Strucker shows up in the first act as a scientist and commander of a hidden Hydra cell in a Sokovian castle. The Avengers bust up the place, arrest Strucker, and Ultron later kills him in prison. Uh, cool? Why waste Baron Strucker, anyway? He could have been "Unnamed Hydra Leader #1" and it would have made no difference. We suppose he could somehow return more like his comic book roots, but Marvel's tendency to create throwaway villains leaves him with slim chances.
16 Improved: Justin Hammer
The weaknesses of Iron Man 2 have been covered at length. It's a mediocre film with bland villains, and it doesn't add much to the MCU overall. One of the movie's few saving graces comes in the form of the highly underrated Sam Rockwell, and his performance as rival business mogul Justin Hammer. He isn't a major comic villain either, but Rockwell's charisma and enthusiasm makes his character seem compelling and watchable.
Justin Hammer is largely unimportant in the grand scheme of Marvel lore, but his inclusion fits nicely with the MCU's buildup of super-people and the technology needed to combat them. The best part is that he survives the film, and could easily return to the MCU if the narrative calls for it. Sam Rockwell is just icing on the cake. Hammer isn't the most intimidating opponent, but at least he works.
15 Ruined: Baron Zemo
Since the Avengers lack any consistent villains, Baron Zemo seemed like a helpful MCU addition. But few could have expected his design and characterization to change so drastically. A common Avengers adversary and Hydra's most fashionable agent of destruction was — yet again — just a normal guy. To be fair, he was a smart guy with a very convoluted yet successful evil scheme, but he wasn't the big bad Hydra villain fans were looking forward to. Baron Zemo (or just plain old "Zemo") was a Sokovian military vet who wanted revenge for the loss of his family — casualties of Ultron's rampage.
Zemo may eventually return more like his comic version, and quite naturally too. He survives Captain America: Civil War and may end up revitalizing Hydra and donning his signature purple mask. Until then however... yeah, he's still just a guy.
14 Improved: Kingpin
Don't go into Marvel's Netflix material expecting a cartoonishly large man in a brightly colored suit. Wilson Fisk, the Kingpin of crime, is one of the MCU's most layered and intimidating villains to date. With a grounded approach to his criminal empire, a well-written backstory, and a nuanced performance by Vincent D'Onofrio, the Kingpin makes the other villains in Daredevil look like featured extras. It helps that they have hours-upon-hours of time to flesh him out, but he undoubtedly ranks among Marvel's best antagonists.
His stage presence is utterly terrifying. Part self-righteous entrepeneur, part psychotic criminal mastermind; Fisk is not a comic book caricature. He is a dangerous, powerful man with fits of genius, and fits of violent rage. With any luck, Wilson Fisk's ominous presence in this franchise will be enjoyed for years to come.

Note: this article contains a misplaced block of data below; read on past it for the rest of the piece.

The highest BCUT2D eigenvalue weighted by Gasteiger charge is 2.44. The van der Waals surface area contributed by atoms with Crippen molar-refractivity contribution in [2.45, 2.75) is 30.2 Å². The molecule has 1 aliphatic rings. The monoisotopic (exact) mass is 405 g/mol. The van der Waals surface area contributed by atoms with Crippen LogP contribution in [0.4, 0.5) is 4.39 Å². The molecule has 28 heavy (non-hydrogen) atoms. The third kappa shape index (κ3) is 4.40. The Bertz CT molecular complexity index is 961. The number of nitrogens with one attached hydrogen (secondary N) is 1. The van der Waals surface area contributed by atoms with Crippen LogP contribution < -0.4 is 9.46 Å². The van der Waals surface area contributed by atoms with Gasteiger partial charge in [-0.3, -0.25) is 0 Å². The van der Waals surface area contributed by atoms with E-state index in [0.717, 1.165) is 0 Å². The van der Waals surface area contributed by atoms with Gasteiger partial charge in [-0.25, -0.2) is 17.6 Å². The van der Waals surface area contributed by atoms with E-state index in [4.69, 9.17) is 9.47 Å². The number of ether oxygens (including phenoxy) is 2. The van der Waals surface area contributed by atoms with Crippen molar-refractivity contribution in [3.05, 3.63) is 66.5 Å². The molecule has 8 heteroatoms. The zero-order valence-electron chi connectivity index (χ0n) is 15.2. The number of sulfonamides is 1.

13 Ruined: Diamondback
With cringeworthy dialogue and minimal screen time, Diamondback is the least interesting part of Marvel's Luke Cage. Not only is he out-shined by all of the other villains in the series, but his performance is out-shined by every single one of his co-stars; namely Mahershala Ali and Alfre Woodard. Diamondback is a key aspect of Luke Cage's backstory, and one of his few trademark villains. Sadly, nothing about this character works in execution. He might actually be a contender for one of the MCU's worst villains — at least from the Netflix shows.
His visual design certainly doesn't help. A boring costume that looks so cheap it might be straight from the CW, not even the show's high production values can make it look remotely cool. Marvel's Netflix content has been met with varying degrees of success on all fronts, but Diamondback was most certainly a misfire.
12 Improved: Cottonmouth
It's no small feat that Luke Cage took an obscure, minor villain in Cornell "Cottonmouth" Stokes, and turned him into an adversary on par with the likes of the Kingpin. Oscar-winner Mahershala Ali steals the spotlight with his engaging and fantastic performance — and frankly, it's what makes the first half of the series so watchable. In many ways, he's similar to the Kingpin, but his greed, arrogance, and brutality makes him a unique and formidable opponent for the hero formerly known as Power Man.
Sadly, Cottonmouth does not survive the Netflix series. Hopefully, season two can present a villain that can manage to match his imposing presence, especially considering the season's other major villain, Diamondback, was such a letdown.
11 Ruined: Ultron
One of the Avengers' trademark adversaries, Ultron could have been one of the coolest villains the MCU had to offer. The design was decent enough, and James Spader's vocal talents seemed like a perfect fit for the ominous, all-powerful AI. Even when the trailers for Avengers: Age of Ultron came around, he seemed pretty intimidating. But in the end, he was just another throwaway villain — truly shameful as a follow-up to one of the best superhero films in the genre.